I wanted to write a quick word about one of Arche d’Alliance’s programs which I have just recently begun to learn a little more about. In attempting to support the most vulnerable populations in Congo, Arche d’Alliance has done well to address the plight of the rural woman here through the GENARDIS program.
Essentially, GENARDIS is meant to counteract many of the unique disadvantages rural women in Congo face and take practical steps to promote gender equality. For example, women and girls here and in many resource-poor countries are often unable to study, so GENARDIS runs programs in literacy (69 newly literate in just two years). In addition, women living in the rural areas are often uninformed of their rights and thus unable to exercise them, so GENARDIS has begun human rights training sessions in even the most remote villages to stem the tide of rampant and unpunished sexual violence which prevails throughout North and South Kivu. Rural women are also more likely to be cut off from economic self-sufficiency, and GENARDIS confronts this reality by offering micro-credit and small business start-up loans exclusively to women living in rural areas, especially those who have lost their husbands and family (49 new participants in the last year).
The great thing about GENARDIS is that it provides rural women with options, which is all too rare in Congo. Better still are the results, as these options presented to Congolese women have not gone to waste. At a recent meeting, one of the rural women participating in GENARDIS testified to the success of the program, saying that because of a seemingly insignificant loan given by Arche d’Alliance to start a small road-side shop (actually a table) she has been able to ensure her children’s education, which is something no one in Congo, especially in rural areas, takes for granted.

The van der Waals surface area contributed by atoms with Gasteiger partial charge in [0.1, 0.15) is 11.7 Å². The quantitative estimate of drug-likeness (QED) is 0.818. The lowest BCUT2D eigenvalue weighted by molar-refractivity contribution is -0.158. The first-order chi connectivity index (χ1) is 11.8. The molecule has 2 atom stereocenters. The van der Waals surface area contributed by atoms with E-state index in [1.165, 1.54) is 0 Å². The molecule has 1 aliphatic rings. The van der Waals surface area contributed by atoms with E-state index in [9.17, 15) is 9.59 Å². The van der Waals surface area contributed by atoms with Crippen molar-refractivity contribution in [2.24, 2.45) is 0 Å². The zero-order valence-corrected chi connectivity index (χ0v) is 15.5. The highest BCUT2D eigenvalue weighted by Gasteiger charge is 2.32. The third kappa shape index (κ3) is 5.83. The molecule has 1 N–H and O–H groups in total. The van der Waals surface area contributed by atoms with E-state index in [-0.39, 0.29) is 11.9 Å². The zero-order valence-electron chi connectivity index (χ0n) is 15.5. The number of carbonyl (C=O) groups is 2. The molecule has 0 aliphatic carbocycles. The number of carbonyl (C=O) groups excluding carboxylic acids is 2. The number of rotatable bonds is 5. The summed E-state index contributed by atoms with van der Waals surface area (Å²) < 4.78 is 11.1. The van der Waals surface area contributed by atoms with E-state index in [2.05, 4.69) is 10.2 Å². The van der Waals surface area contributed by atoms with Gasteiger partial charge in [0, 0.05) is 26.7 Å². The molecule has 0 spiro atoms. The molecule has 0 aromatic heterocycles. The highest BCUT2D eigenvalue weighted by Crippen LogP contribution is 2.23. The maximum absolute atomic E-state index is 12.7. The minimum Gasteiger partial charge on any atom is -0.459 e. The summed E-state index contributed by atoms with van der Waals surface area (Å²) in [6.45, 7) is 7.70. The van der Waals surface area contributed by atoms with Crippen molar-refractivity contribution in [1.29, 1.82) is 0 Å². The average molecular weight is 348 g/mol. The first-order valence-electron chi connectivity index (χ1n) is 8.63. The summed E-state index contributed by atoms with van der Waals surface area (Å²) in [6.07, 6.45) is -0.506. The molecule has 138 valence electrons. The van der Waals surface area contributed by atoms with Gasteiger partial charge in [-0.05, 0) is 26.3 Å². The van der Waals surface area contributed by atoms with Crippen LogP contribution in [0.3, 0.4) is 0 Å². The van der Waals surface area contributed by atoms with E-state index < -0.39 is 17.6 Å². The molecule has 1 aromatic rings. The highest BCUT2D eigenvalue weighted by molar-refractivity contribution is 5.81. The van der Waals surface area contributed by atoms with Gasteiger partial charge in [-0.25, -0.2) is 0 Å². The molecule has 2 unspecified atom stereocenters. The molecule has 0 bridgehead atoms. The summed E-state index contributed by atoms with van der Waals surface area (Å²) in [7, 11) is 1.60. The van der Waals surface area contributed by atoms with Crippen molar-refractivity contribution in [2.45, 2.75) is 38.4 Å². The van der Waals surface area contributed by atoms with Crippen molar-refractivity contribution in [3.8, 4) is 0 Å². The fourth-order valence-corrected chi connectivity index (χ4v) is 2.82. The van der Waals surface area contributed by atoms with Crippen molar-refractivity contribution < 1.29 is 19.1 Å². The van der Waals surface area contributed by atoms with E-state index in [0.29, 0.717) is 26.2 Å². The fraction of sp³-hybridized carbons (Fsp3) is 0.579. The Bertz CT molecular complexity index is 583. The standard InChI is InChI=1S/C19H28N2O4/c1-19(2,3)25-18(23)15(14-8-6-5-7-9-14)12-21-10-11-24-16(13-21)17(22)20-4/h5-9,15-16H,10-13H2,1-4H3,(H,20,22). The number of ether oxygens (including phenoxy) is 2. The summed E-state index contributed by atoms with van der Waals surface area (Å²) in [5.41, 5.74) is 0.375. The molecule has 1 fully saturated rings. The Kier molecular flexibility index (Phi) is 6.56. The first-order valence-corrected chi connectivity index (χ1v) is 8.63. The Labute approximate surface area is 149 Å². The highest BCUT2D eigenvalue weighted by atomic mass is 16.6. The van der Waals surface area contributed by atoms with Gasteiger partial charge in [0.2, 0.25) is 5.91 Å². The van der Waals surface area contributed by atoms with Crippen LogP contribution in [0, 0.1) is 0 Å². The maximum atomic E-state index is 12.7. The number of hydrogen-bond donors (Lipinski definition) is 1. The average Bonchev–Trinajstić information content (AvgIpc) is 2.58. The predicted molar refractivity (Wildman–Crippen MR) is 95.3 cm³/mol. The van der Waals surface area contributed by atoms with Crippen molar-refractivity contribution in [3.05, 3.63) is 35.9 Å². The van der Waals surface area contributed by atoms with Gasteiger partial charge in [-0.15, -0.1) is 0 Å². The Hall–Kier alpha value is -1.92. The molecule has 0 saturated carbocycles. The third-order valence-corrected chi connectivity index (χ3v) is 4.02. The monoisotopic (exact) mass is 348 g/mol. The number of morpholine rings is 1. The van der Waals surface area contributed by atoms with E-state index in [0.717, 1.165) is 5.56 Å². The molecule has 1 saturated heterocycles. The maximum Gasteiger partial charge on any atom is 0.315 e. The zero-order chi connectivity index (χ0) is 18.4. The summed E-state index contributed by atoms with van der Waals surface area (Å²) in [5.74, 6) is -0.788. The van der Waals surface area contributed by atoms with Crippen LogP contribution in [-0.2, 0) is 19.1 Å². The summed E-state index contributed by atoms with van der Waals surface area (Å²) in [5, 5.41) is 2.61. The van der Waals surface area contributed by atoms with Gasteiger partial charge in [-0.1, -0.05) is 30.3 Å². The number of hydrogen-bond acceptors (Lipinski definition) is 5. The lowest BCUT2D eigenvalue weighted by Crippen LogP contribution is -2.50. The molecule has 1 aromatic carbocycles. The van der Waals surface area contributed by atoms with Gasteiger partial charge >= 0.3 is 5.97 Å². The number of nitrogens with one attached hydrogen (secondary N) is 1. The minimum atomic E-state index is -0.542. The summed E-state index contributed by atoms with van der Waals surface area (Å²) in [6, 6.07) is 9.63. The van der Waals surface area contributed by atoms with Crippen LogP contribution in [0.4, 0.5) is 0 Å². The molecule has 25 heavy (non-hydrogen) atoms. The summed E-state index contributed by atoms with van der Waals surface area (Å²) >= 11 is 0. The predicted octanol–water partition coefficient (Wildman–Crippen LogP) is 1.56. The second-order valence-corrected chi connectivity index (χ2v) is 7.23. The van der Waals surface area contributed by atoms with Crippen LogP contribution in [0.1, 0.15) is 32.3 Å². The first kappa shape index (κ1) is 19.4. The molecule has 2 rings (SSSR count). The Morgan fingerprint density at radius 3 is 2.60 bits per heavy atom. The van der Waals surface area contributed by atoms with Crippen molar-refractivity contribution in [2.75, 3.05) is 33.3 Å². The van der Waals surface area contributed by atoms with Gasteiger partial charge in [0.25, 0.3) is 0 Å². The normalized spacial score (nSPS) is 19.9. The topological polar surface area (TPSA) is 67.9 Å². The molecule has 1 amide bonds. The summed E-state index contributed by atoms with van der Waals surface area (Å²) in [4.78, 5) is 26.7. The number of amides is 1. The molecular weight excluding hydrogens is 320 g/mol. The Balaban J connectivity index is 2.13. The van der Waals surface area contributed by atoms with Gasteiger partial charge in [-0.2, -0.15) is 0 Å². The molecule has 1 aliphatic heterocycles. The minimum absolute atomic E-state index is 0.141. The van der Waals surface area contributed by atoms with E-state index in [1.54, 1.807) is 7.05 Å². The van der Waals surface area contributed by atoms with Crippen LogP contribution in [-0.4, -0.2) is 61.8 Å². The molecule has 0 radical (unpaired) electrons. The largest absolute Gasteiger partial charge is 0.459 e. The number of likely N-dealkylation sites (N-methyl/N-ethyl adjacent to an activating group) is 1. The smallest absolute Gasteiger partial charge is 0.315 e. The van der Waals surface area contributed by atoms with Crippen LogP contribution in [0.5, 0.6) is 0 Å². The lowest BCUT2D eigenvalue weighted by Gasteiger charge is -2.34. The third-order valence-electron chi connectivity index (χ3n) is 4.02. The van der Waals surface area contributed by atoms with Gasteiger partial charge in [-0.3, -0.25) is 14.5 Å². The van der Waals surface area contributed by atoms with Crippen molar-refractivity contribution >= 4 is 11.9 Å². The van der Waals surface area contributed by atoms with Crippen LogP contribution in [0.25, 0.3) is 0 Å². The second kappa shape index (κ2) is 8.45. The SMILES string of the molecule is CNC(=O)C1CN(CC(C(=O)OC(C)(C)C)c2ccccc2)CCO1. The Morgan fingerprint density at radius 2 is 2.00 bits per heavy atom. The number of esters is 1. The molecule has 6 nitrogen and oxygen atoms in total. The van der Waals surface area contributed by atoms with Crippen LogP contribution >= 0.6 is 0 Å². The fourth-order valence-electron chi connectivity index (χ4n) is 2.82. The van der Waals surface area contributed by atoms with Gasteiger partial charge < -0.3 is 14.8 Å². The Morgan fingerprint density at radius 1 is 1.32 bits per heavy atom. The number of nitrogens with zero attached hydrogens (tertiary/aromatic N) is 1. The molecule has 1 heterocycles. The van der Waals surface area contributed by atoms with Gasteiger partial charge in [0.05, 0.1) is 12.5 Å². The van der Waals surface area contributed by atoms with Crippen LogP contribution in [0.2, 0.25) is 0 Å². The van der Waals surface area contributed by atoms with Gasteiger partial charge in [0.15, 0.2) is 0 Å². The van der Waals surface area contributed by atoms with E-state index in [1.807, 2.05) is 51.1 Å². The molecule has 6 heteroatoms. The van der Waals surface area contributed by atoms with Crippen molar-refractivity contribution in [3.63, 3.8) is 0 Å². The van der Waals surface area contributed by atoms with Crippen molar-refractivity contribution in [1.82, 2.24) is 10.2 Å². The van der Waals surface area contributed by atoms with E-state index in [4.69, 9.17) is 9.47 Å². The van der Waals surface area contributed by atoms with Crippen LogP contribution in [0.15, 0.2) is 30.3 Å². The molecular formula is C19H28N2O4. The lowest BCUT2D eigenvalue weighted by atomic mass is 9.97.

However, there was a very instructive article in the New York Times this week (see “Rape Victims’ Words Help Jolt Congo Into Change, October 18, 2008”), concerning the rape crisis currently at epidemic status throughout Eastern Congo. The article mentioned that the United Nations has declared the sexual violence targeted against Congolese women “the worst in the world” with the author adding that the violations have been characterized, “…by a level of brutality that is shocking even by the twisted standards of a place riven by civil war and haunted by warlords and drug-crazed child soldiers.” Showing the relation between the sexual violence crisis and the current increase in hostilities throughout the East, the article summarized, “Poverty, chaos, disease and war. These are the constants of Eastern Congo. Many people believe that the rape problem will not be solved until the area tastes peace. But that might not be anytime soon.”
It is true that even forward-thinking programs like GENARDIS which create real change in the lives of women and their families can not work to their full potential until the East is pacified, and the cease-fire is enacted and honored. Everyone in Congo, including the women of the GENARDIS program, depend on some semblance of peace and security in order to make the most of the options micro-credit, education programs, and the like can offer. Speaking with any member of GENARDIS, it is certain that when given the chance to operate, programs promoting women in Congo really do work to change society for the better and address the needs of the most vulnerable populations.
Posted By Ned Meerdink (DR Congo)
Posted Oct 23rd, 2008